Author: Adrian E Fraser
Requested Type: Pre-Selected Invited
Submitted: 2018-02-28 12:21:10
Co-authors: M.J.Pueschel, P.W.Terry, E.G.Zweibel
University of Wisconsin-Madison
1150 University Ave
Madison, WI 53706
In fusion and astrophysical systems, sheared flows can drive the Kelvin-Helmholtz (KH) instability, leading to turbulence that enhances mixing and momentum transport. In KH-unstable flows, growing modes coexist with damped modes at the same wavenumber. Recent analytical calculations show these large-scale damped modes, traditionally ignored in theories of KH turbulence, play a key role in instability saturation [Fraser et al. PoP (2017)]. Because they are excited nonlinearly, they remove energy from large-scale fluctuations before it cascades to small scales, and can significantly modify turbulent momentum transport. This modifies the usual picture of turbulence as a balance between forcing at large, dissipationless scales and energy transfer to small, dissipative scales, and suggests a route for improving reduced transport models by including stable mode effects.
We present results from nonlinear gyrokinetic simulations of KH-driven turbulence relevant to fusion devices and accretion disks. The flow is maintained by a Krook-like forcing, allowing driven rather than decaying turbulence, and we add a radiative damping term that preferentially damps large-scale fluctuations. When this damping is small, stable modes are not only relevant at saturation onset, but remain so during the quasi-stationary state. As a result, stable modes become an important ingredient for approximations of the turbulent flow and Reynolds stress. Motivated by this observation we use eigenmode decompositions to construct a simple fluid model to describe how mean flow amplitude scales with Krook drive. When stable modes are included, the model exhibits good quantitative agreement with observed scalings. When stable modes are strongly driven but neglected from the model, it fails to describe the system even qualitatively.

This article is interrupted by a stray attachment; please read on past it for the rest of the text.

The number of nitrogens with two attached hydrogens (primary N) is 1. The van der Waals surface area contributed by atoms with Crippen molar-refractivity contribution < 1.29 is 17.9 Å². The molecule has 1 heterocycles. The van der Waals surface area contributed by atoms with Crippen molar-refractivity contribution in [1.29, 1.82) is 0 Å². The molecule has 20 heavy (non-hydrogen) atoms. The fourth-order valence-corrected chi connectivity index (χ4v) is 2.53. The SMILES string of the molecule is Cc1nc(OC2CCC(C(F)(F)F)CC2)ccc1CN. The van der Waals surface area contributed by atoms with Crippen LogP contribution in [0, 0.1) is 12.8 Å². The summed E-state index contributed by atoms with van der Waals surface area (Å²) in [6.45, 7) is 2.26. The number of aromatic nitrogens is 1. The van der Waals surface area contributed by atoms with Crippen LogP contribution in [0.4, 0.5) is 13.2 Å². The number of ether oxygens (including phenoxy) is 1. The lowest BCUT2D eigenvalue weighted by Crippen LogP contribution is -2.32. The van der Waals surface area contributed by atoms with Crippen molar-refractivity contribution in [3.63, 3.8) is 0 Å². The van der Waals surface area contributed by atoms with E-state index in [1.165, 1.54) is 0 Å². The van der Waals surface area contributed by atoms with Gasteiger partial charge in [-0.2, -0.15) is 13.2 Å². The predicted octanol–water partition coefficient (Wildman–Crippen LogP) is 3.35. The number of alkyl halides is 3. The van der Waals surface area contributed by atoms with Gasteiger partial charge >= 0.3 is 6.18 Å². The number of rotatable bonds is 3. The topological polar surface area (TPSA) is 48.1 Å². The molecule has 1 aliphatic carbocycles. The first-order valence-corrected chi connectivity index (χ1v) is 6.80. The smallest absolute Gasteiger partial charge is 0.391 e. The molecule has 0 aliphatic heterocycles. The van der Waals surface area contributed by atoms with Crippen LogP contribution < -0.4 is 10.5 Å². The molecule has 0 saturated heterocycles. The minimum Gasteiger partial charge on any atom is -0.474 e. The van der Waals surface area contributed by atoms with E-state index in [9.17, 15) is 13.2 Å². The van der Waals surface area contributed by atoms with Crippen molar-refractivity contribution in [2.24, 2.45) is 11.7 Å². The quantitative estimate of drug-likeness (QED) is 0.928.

Supported by NSF award PHY-1707236, the Wisconsin Alumni Research Foundation, the Vilas Trust, and U.S. DOE award DE-FG02-89ER53291.